The Japanese laid down their arms on August 15, 1945, nine days after the bomb was dropped on Hiroshima and six days after one was dropped on Nagasaki. It was the first defeat in Japan's long history. The news set of worldwide celebrations and is regarded as V-J day. As early as 1943, Konoe led a peace movement, and Tojo was forced from office in July 1944. His successors sought peace mediation (Sweden and the Soviet Union were approached for help in such a process), but the enemy offered only unconditional surrender. After the detonation of atomic bombs over Hiroshima and Nagasaki on August 6 and 8, 1945, respectively, the emperor asked that the Japanese people bring peace to Japan by "enduring the unendurable and suffering what is insufferable" by surrendering to the Allied powers. The documents of surrender were signed on board the U.S.S. Missouri in Tokyo Bay on September 2, 1945. [Source: Library of Congress]
On the day the Emperor announced Japan’s surrender B-29s on their way to Japan were turned back and prisoners of war in Japan were beheaded. The final official shot of World War II was a torpedo fired by the U.S. submarine Torsk at 9:17pm Greenwich Time on August 14. The torpedo sunk aa Japanese coastal defense frigate in Japanese waters. Many unofficial shots were fired after the official surrender. At 4:18 on August 15, for example, gunners on the U.S.S. Herman shot down a Japanese plane because it looked like it was making a suicide dive.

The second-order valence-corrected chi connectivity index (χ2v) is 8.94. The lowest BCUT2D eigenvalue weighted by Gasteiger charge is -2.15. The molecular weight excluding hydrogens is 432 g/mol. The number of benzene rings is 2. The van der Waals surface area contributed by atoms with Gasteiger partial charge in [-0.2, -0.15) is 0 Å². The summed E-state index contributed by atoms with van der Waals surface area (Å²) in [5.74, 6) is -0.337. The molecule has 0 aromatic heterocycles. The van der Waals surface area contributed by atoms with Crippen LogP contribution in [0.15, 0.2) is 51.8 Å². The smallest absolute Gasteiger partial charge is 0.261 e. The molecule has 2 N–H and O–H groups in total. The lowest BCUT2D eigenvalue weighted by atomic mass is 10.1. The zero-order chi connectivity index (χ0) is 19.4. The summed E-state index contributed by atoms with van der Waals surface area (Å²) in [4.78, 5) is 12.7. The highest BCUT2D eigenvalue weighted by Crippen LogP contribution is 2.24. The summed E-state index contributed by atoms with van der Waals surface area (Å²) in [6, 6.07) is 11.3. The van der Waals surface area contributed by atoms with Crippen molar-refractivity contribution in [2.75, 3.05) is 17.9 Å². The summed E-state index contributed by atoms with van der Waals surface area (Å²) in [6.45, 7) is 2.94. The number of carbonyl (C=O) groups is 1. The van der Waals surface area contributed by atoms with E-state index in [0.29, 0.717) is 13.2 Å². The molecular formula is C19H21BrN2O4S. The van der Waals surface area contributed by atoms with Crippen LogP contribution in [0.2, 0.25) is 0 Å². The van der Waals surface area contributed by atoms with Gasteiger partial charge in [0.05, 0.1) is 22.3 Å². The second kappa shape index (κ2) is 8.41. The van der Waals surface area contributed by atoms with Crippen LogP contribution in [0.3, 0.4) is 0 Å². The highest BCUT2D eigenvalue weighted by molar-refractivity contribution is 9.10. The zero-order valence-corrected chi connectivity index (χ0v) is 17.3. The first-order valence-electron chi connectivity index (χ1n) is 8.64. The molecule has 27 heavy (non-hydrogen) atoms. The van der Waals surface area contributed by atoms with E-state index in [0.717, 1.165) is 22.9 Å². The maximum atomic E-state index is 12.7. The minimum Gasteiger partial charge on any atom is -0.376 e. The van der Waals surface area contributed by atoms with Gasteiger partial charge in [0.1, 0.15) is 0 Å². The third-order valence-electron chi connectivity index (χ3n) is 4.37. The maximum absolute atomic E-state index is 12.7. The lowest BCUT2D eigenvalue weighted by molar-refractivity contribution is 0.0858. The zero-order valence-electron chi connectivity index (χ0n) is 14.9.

On the terms of the surrender Toshikazu Kase, a Japanese citizen, said, “Here is the victor announcing the verdict to the prostrate enemy. He can impose a humiliating penalty if he so desires. And yet he pleads for freedom, tolerance and justice...This was a complete surprise. I was thrilled beyond words, spellbound, thunderstruck.” After the surrender Japan lost all the possession it had acquired during the previous 40 years and kept only its home islands. After the signing of the San Francisco Peace Treaty in 1951, Japan formally lost all of the territories it acquired after 1895, including Taiwan, Korea and the southern Sakhalin Islands.
Impact of the Atomic Bombing on Japan